The first-wave feminists fought for women to be recognized as individuals separate from their fathers or husbands and their value as property. They wanted, and achieved, property rights (among others) for women in the eyes of the law, but the cultural shift and scientific advancements that would put women in charge of their own sexuality and fertility had not yet occurred. The concept of virginity as a valuable possession to be surrendered only to one’s husband remained prevalent, and the bearing and raising of valuable children who would assure a family’s long-term prosperity and status continued to be a woman’s primary function in society.

When, therefore, the feminists of the 1960s began to awaken and rouse others to action on behalf of the stifled and stunted women of their day, they naturally focused on sexual and domestic liberation. The battle for a woman’s control over her own fertility waged both wars simultaneously, promoting sexual activity free from the threat of pregnancy via two methods: easily obtainable contraception and legal abortion. Activists framed both issues in an idea that resonated strongly after centuries of patriarchal oppression: a woman’s right to her own body.


Of course, the United States eventually got legal abortion on the principle of a woman’s right to privacy—a concept distilled from the Fourteenth Amendment, which protects citizens from being deprived of life, liberty, or property without due process. Essentially, the Supreme Court decided that a woman’s body was her own property with which the State had no right to interfere.[1]

Decades later, and in the face of renewed and more-successful efforts to limit abortion rights, debate on the issue waxes ever more vehement and personal. Feminists understandably still regard the right to abortion as fundamentally based on the principle of liberty: that a woman should be free to choose what happens with and to her own body. Consequently, they perceive anti-abortion activism as a reassertion of patriarchy—an attempt on the part of a still male-dominated legislature to take back control of women’s bodies.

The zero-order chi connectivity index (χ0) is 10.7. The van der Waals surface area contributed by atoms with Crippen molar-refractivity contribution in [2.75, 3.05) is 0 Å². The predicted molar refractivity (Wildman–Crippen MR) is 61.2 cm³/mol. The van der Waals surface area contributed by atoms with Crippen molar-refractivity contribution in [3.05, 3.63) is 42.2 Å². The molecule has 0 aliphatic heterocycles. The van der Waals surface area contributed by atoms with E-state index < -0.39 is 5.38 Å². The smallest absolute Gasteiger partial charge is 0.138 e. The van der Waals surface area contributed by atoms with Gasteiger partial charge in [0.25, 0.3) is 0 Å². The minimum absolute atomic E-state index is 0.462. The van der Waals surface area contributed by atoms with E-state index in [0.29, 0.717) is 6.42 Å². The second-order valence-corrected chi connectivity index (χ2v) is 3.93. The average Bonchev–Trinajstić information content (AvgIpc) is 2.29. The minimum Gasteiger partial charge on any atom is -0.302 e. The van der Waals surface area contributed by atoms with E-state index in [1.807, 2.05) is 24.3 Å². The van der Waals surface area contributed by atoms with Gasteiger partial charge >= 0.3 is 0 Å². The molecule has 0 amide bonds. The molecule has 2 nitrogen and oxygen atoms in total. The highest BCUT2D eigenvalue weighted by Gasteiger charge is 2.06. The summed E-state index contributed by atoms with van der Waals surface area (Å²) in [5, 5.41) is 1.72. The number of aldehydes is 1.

Giving credence to this belief, many of the principal voices for the anti-abortion movement do, in fact, sound remarkably like the voice of ancestral male privilege. Rape denialists try to rationalize away exceptions to proposed anti-abortion legislation with junk science. The same groups that oppose abortion also oppose readily-available contraception (another important feminist achievement), even though increased use of contraception has led to lower abortion rates. Opponents of abortion rights even tend to vote against unrelated issues women feel are important.

But as progressive an issue as legal abortion once was (and still may be), in this one respect feminists are behind the times: anti-abortion activists, with some notable exceptions, are no longer out to take back ownership of women and their bodies. They just want to factor another person into the equation.



Aside: If you’re a feminist, this is probably the point at which you might be tempted to bail. I’ve invoked the much-reviled “personhood” concept, so even if you continue reading to the end of this post, you’ll probably be so angry that nothing I say will make much of an impression.